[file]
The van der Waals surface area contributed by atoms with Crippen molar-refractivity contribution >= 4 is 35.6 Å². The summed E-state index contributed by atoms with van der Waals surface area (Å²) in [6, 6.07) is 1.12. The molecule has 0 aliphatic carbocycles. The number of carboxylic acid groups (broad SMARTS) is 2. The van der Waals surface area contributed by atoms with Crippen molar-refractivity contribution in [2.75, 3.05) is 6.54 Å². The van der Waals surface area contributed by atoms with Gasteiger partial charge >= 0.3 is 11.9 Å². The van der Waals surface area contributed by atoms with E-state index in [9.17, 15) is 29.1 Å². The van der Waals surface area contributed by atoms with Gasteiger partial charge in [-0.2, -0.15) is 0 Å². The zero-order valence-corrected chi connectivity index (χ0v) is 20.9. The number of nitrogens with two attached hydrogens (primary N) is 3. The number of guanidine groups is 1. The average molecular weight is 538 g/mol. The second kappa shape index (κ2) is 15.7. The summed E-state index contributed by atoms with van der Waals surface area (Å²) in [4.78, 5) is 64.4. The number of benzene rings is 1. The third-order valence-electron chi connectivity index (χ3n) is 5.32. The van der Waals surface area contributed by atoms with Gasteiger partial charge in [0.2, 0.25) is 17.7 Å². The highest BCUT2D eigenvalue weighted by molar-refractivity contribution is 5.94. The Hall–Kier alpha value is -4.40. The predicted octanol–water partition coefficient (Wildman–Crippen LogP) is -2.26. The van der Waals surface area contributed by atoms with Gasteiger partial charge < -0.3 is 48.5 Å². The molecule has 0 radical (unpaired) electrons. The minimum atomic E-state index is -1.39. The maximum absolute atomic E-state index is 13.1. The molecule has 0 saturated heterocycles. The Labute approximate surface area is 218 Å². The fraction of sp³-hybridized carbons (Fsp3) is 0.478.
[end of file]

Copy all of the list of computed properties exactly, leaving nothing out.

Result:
The van der Waals surface area contributed by atoms with Crippen molar-refractivity contribution >= 4 is 35.6 Å². The summed E-state index contributed by atoms with van der Waals surface area (Å²) in [6, 6.07) is 1.12. The molecule has 0 aliphatic carbocycles. The number of carboxylic acid groups (broad SMARTS) is 2. The van der Waals surface area contributed by atoms with Crippen molar-refractivity contribution in [2.75, 3.05) is 6.54 Å². The van der Waals surface area contributed by atoms with Gasteiger partial charge >= 0.3 is 11.9 Å². The van der Waals surface area contributed by atoms with E-state index in [9.17, 15) is 29.1 Å². The van der Waals surface area contributed by atoms with Gasteiger partial charge in [-0.2, -0.15) is 0 Å². The zero-order valence-corrected chi connectivity index (χ0v) is 20.9. The number of nitrogens with two attached hydrogens (primary N) is 3. The number of guanidine groups is 1. The average molecular weight is 538 g/mol. The second kappa shape index (κ2) is 15.7. The summed E-state index contributed by atoms with van der Waals surface area (Å²) in [4.78, 5) is 64.4. The number of benzene rings is 1. The third-order valence-electron chi connectivity index (χ3n) is 5.32. The van der Waals surface area contributed by atoms with Gasteiger partial charge in [0.2, 0.25) is 17.7 Å². The highest BCUT2D eigenvalue weighted by molar-refractivity contribution is 5.94. The Hall–Kier alpha value is -4.40. The predicted octanol–water partition coefficient (Wildman–Crippen LogP) is -2.26. The van der Waals surface area contributed by atoms with Gasteiger partial charge < -0.3 is 48.5 Å². The molecule has 0 radical (unpaired) electrons. The minimum atomic E-state index is -1.39. The maximum absolute atomic E-state index is 13.1. The molecule has 0 saturated heterocycles. The Labute approximate surface area is 218 Å². The fraction of sp³-hybridized carbons (Fsp3) is 0.478.